I've been in hospice for 10 years and worked at 3 different companies, one being a large hospice company. I don't know if it is regional but I'm in South Texas and only on occ. have we ever have patients on IV's, when we did, they went to the IPU. No wound vac's, no PCA's. We don't use Picc lines and we usually ask hospitals to take them out. I don't even remember using the medi port for anything. Heck, we don't do many injections (IM) either, usually when they come on to hospice, they are tired of being poked so we try to avoid it, but we have done Rocephin injections for infection when the patient could not swallow. We do oral/sublingual, rectal, or topical and we can make the patient comfortable using these routes.

    The big O company didn't even do many blood draws for anything. I work at a small company now and we do more, but usually just for recertification. We have had a few trach's, but not many. Some drains we will maintain, but I haven't had any chest tubes.

    It seems to mostly be about teaching. I can spend 15min with the patient and over an hour with the family. We have to deal with all sorts of families and sometimes it is a challenge.

    When I first started in Hospice, my biggest fear was saying the wrong thing to the families. I was thrown to the wolves, but it does get easier as you go. I don't think I could go to a hospital to work anymore, not that I would want to.

    Good luck!
  6. 0
    The hospice I am at, we do not use any needles, no piccs/ports/ IVs, No injections.No PCAs, No wound vacs. Even in the in patient unit. It depends on the dx, we have had bipap,. Pegs/tube feeds depend on dx/reason for hospice admit. Peritoneal drains are sometimes used.
  7. 0
    It depends on the company. Some hospices sell hospice as an "extention of home health," which is wrong because hospice is end of life care. NO pcas, no wound vacs. mostly oral meds and wound care would consist of duoderms or wet to dry dressings. Maybe they are encouraged by your med surg experience because with that training, you can think on your feet.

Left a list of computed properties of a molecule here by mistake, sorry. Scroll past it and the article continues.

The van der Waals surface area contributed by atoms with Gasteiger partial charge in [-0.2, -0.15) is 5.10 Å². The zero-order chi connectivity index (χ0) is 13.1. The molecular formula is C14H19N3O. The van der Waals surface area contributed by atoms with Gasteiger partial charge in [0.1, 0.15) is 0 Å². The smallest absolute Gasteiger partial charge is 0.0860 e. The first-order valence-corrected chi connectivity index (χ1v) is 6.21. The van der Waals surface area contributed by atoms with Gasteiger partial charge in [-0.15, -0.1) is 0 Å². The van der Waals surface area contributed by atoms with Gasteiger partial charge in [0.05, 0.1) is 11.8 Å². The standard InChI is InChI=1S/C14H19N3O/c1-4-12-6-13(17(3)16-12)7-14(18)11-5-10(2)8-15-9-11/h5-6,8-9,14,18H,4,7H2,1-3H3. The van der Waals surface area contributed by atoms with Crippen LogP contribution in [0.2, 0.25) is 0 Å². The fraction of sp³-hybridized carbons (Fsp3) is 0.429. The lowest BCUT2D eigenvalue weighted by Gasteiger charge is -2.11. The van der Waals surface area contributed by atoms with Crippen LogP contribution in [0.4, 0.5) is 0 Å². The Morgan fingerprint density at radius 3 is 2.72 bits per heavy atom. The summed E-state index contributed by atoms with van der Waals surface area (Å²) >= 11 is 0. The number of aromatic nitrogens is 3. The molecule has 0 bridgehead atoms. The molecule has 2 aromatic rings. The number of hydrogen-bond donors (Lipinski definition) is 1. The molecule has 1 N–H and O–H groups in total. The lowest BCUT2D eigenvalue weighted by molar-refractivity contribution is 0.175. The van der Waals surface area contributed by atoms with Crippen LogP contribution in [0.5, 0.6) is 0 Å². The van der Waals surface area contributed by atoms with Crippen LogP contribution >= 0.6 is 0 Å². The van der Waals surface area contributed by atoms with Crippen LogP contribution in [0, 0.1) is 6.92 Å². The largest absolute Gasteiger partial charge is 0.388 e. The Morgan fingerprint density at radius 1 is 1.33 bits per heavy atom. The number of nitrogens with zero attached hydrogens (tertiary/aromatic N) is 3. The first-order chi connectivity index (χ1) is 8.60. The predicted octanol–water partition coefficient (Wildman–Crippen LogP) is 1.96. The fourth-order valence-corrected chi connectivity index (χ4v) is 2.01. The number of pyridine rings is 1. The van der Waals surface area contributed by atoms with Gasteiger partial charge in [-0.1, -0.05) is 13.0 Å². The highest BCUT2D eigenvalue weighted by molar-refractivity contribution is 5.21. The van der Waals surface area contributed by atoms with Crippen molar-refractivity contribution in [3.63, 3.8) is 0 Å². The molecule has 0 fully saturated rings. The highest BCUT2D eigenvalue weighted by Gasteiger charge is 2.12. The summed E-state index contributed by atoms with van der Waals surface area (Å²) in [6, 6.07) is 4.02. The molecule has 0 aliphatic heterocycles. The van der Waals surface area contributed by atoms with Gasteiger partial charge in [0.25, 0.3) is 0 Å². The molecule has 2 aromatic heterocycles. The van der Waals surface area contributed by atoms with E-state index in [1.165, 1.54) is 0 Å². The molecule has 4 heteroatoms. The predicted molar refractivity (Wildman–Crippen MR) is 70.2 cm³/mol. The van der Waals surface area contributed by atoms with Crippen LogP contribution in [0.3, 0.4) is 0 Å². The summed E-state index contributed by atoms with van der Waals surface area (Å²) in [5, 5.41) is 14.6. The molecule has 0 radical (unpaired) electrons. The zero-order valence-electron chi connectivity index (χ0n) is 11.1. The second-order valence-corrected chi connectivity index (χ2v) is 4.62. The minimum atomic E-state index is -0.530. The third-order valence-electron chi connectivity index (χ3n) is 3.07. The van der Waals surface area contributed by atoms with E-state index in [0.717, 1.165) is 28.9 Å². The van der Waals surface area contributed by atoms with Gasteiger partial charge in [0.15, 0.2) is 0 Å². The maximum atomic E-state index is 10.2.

Frankly, i wouldn't even think of accepting an on call position without working as a case manager in the field first. Or at least having a 2-3 month orientation to on call. You get all sorts of calls and you have to know what to do. Ive done on call for the last 3 yrs and i've been an rn since 1996, and STILL some things will stump me.

    We do have some ivf, and accessing ports just to flush and heparinize q30 days.
  8. 0
    It all depends on the company you work for. I work for 2 different hospice companies. The bigger company (400 patients) have more complex patients. They do IVs (for few days), IV antibiotics, PCAs (via SQ, PICC, port-a-cath, IV), once in a while they would have someone with chest tube that needs to be drained prn, they had 1 or 2 patients on TPN (yes TPN, for a few days), and once they had a patient on a vent. I believe they used those more as marketing strategies which i do not agree with. I only do admissions for them. Having no hospital experience with poor nursing skills, I don't think I would want to do case management for a company with complicated patients.
    The smaller company I work for (50+patients) have 95% board and care patients. In my experience those patients are much more easier, mostly just wound care plus you don't have to deal with very anxious family members who do not know what to do and panic a lot. For some reason, for most board and care patients, their families are more accepting about their situations and do not ask for IVs or any of those.
  9. 0
    I work a a very busy IPU. We take pts w/ chest, nephrostomies and NG tubes. We acess mediports, PICC, sub q and insert IV lines, to use PCSs. We transfuse blood, send pts to have paracentsis and maintain TPN during pts stay. At times the staff has issues with the " medsurg feel" but we know that we're working on that pts symptoms.....oh yeah we usually receive at least 2 or 3 admissions.